With rigorous economic research and practical policy solutions, we focus on the issues and institutions that are critical to global development. Explore our core themes and topics to learn more about our work.
In timely and incisive analysis, our experts parse the latest development news and devise practical solutions to new and emerging challenges. Our events convene the top thinkers and doers in global development.
More than a billion people in developing countries suffer from chronic hunger. Long a neglected topic, the role of agriculture in promoting pro-poor growth is attracting renewed attention in the United States and internationally. CGD’s work in this area focuses on how rich countries’ agricultural policies and practices impact people and economic development in the poor world.
Three out of four people in the developing world live in rural areas and depend on agriculture to support themselves and their families. Yet, since development traditionally involves moving people from subsistence farming into higher-productivity activities in manufacturing and services, governments and donors have neglected agriculture for decades. The spike in food prices in 2007–08, coupled with the consequent increases in hunger and poverty, returned food security issues to the policy agenda.
Senior fellow Kimberly Elliott, author of Delivering on Doha: Farm Trade and the Poor, focuses on how rich countries' agricultural policies and practices affect poor people in the developing world. Non-resident fellow Peter Timmer has written extensively on the role of agriculture and food security in the economic development process. Non-resident fellow Jenny Aker conducts research on food aid in the Sahel and on the importance of mobile phones on food prices.
CGD research on food and agriculture analyzes several other topics:
Trade policies and farm subsidies that protect rich-country agricultural producers from competition at the expense of developing countries
The effect of biofuels production on poor people, including through food prices.
The impact of rich-world consumption of "fair trade" agricultural products, such as coffee and chocolate, on poor people and on development.
Originally published in October 2013 and updated January 2015
Food security has arisen again on the development agenda. High and volatile food prices took a toll in 2007–08, and in many low-income countries agricultural yields have risen little, if at all, in the last decade. Moreover, food production in these poor countries is especially vulnerable to climate change. Meeting this demand is a global challenge. The Food and Agriculture Organization of the United Nations (FAO) is expected to lead the way in meeting this challenge and, with the arrival in 2012 of the first new director-general in 18 years, it has an opening to restructure itself to do so.
Implementation of a global deal to promote trade through increased regulatory transparency and reform of customs procedures is stalled. The deadlock began in July, when India blocked formal adoption of the Trade Facilitation Agreement, which WTO members had agreed to in Bali at the end of 2013.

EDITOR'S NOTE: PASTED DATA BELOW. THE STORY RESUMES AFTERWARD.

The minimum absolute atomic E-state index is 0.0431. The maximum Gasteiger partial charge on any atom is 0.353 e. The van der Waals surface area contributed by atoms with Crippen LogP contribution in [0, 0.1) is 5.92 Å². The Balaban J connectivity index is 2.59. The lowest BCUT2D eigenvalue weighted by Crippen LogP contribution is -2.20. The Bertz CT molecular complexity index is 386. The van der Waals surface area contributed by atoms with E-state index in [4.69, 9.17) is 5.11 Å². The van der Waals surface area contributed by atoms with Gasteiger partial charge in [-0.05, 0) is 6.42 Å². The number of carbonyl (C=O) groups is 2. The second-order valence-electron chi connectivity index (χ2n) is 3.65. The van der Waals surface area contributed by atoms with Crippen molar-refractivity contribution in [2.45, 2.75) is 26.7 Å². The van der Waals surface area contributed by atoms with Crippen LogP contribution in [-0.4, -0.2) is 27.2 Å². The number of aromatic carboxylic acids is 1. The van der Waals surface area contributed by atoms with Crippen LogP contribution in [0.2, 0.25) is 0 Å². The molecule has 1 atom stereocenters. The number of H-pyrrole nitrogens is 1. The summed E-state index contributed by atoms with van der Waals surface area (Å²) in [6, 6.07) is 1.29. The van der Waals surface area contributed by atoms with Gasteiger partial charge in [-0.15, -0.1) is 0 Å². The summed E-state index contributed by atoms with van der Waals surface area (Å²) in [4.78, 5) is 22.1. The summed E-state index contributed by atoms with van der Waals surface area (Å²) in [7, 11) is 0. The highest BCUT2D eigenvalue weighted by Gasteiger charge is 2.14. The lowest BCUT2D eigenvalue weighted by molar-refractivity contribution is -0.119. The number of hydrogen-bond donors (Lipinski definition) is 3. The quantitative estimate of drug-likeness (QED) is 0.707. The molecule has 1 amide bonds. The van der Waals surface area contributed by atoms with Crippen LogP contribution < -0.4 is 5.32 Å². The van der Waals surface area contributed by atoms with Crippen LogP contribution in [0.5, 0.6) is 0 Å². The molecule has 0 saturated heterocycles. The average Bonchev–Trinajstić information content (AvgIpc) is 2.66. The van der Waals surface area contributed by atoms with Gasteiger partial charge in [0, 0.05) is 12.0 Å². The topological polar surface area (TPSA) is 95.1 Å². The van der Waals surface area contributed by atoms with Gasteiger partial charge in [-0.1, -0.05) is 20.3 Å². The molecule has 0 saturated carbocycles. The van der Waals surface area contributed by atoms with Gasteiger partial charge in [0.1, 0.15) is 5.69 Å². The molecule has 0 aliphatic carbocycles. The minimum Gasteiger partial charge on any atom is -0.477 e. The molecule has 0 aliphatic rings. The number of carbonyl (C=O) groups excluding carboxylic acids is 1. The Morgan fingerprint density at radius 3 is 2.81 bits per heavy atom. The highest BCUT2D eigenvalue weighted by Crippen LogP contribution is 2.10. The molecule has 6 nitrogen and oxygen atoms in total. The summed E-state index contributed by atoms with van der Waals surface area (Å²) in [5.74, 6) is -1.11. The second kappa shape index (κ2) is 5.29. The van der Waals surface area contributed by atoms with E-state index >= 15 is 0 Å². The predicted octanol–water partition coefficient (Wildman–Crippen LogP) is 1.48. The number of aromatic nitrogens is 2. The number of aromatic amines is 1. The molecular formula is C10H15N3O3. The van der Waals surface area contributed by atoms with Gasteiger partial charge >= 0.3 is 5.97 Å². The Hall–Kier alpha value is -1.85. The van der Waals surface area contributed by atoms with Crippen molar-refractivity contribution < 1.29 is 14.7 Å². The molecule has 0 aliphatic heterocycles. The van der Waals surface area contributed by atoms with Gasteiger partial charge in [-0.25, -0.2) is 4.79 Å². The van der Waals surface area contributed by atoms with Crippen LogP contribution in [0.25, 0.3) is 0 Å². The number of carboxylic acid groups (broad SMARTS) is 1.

With the threat of antimicrobial resistance on the rise, we are heartened by President Barack Obama’s recent executive order that outlines a national strategy to combat drug resistance, including creation of an inter-agency task force to implement and monitor the plan. The Centers for Disease Control and Prevention estimate that up to 2 million Americans suffer from antibiotic-resistant infections each year and that 23,000 of them die.
The purchasing-power rates (PPPs) from the 2011 International Comparison Program (ICP) suggest lower inequality and poverty in the world than was thought based on prior ICP data. However, there are some continuing and (as yet) poorly resolved concerns about the data revisions implied by the 2011 ICP.
Senator Bob Corker (R-TN) and Representative Ed Royce (R-CA) have teamed up with Democratic colleagues Senator Chris Coons (D-DE) and Representative Earl Blumenauer (D-OR) to introduce new legislation that would reform US international food aid to deliver more help to more people in crisis, faster.
Soaring global food prices have led to a precarious situation in Asia, where government efforts to restrict rice exports are exacerbating shortages. CGD non-resident fellow Peter Timmer, a leading expert on agriculture and development who is advising Indonesia on its response to the crisis, warns in a Q&A that if currently high global prices are passed along to poor people in Asia, 10 million people or more could die prematurely.
The US agricultural sector is critical to global food security, but many of the policies that currently govern it negatively impact people around the world. In a new book, CGD visiting fellow Kim Elliott argues for practical policy reforms in three areas that are particularly damaging to developing countries: food aid, biofuel subsidies, and antibiotic resistance in livestock. As the US Congress works through a major new farm bill, Elliott joins the CGD Podcast to discuss how the US can reform agricultural policy to achieve better outcomes.
In 2012, the Center for Global Development (CGD) convened the Working Group on Food Security, bringing together 22 experts in food policy, nutrition, agriculture, and economic development from around the world. The group’s task was to review pressing challenges to agricultural development and food security and take stock of the Rome-based United Nations food agencies charged with addressing them. The working group decided to focus on the largest of those agencies—the Food and Agriculture Organization (FAO)—and has two key recommendations.